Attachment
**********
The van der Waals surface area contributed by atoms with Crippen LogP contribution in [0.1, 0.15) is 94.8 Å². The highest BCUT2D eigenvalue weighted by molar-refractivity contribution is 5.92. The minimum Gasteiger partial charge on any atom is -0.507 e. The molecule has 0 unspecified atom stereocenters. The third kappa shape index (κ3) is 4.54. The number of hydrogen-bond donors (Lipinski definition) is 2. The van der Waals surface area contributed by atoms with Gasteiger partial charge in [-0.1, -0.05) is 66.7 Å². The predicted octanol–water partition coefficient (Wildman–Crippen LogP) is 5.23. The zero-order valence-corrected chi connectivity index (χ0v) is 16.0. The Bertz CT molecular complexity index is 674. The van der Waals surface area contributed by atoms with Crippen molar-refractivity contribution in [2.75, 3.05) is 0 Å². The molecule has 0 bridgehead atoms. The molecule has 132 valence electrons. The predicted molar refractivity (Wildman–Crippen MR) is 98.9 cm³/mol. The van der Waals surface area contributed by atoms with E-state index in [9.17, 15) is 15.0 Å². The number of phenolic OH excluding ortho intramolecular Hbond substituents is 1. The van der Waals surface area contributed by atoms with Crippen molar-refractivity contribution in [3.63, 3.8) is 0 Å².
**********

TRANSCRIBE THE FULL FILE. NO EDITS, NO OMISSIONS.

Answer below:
The van der Waals surface area contributed by atoms with Crippen LogP contribution in [0.1, 0.15) is 94.8 Å². The highest BCUT2D eigenvalue weighted by molar-refractivity contribution is 5.92. The minimum Gasteiger partial charge on any atom is -0.507 e. The molecule has 0 unspecified atom stereocenters. The third kappa shape index (κ3) is 4.54. The number of hydrogen-bond donors (Lipinski definition) is 2. The van der Waals surface area contributed by atoms with Gasteiger partial charge in [-0.1, -0.05) is 66.7 Å². The predicted octanol–water partition coefficient (Wildman–Crippen LogP) is 5.23. The zero-order valence-corrected chi connectivity index (χ0v) is 16.0. The Bertz CT molecular complexity index is 674. The van der Waals surface area contributed by atoms with Crippen molar-refractivity contribution in [2.75, 3.05) is 0 Å². The molecule has 0 bridgehead atoms. The molecule has 132 valence electrons. The predicted molar refractivity (Wildman–Crippen MR) is 98.9 cm³/mol. The van der Waals surface area contributed by atoms with E-state index in [9.17, 15) is 15.0 Å². The number of phenolic OH excluding ortho intramolecular Hbond substituents is 1. The van der Waals surface area contributed by atoms with Crippen molar-refractivity contribution in [3.63, 3.8) is 0 Å².